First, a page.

Gardening Experiment Number 1,234,567

Ok, so that’s really not the experiment number, but I have done many experiments. One of my current ones is trying to determine if I can successfully grow sweet potatoes in my house. This all began last fall when I attempted to harvest sweet potatoes from some plants in my garden. Some of these plants had come from tubers that had sprouted in my pantry. The others were from plants that I had ordered online. Unfortunately, the harvest was pitiful. I had only a few small tubers. I can’t say exactly what the issue was, but I did experience a poor harvest last year from all of my root crops.

Anyway, looking at my little tubers I wondered if it was possible to save them to plant next year. Then, I wondered if I could just continue to grow the sweet potatoes inside. Some of the plant material, leaves and stem, were still attached and somewhat healthy looking. Leaving them outside was not option because of frost. Perhaps, I could continue to grow them inside and harvest larger tubers or just keep the plants alive to create new plants to grow next year’s crop. So, this is what I did.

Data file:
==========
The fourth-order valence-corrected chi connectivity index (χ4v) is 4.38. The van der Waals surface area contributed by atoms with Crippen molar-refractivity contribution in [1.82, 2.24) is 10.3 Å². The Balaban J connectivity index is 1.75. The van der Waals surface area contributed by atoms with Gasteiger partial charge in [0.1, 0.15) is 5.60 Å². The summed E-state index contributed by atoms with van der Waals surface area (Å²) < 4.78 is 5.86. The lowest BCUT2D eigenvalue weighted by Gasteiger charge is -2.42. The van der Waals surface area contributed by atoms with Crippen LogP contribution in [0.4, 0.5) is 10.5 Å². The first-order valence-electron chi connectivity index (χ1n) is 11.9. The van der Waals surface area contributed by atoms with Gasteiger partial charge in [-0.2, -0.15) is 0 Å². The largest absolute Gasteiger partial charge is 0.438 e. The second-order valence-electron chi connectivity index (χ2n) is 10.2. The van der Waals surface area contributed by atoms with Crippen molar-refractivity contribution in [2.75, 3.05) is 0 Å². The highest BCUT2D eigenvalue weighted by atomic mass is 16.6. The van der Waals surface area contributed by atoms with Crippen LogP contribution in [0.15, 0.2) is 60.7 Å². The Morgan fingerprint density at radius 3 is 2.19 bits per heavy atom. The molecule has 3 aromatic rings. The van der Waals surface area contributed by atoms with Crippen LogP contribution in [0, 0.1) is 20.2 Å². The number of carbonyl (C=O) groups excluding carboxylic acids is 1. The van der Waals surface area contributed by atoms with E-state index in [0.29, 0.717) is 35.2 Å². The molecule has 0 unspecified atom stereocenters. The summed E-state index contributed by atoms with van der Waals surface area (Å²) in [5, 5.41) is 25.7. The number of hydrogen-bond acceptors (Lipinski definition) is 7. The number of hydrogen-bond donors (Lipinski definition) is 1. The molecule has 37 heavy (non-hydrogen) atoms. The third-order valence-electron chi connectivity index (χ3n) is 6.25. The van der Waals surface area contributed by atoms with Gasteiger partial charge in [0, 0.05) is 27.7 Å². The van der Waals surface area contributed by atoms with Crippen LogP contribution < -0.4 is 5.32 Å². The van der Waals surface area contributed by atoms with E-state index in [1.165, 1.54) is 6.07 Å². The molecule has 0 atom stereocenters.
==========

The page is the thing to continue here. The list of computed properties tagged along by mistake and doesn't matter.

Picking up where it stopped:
I planted the tubers and what plant material was still attached in a large pot and put it under a small grow light. I watered it well and left it alone. After a few days, some of the plant material died, but not all of it. Eventually, new growth appeared and before long the pot was full of leaves. It was at this point that I realized I had not provided a large enough pot for the amount of tubers I had planted. I was hesitant to re-pot the plants, but I did it anyway. I replanted them in the largest pot that I had and moved it to the floor under a larger light. After this, the plants sulked for many days and several leaves died off. They did not like being moved. However, eventually this stopped and new growth formed again.

After the transplant
After the transplant

Currently, the plants are growing well under lights in my cold kitchen. So far, so good. I will post an update after I take cuttings in an attempt to make new plants for the next growing season.

Growing well
Growing well
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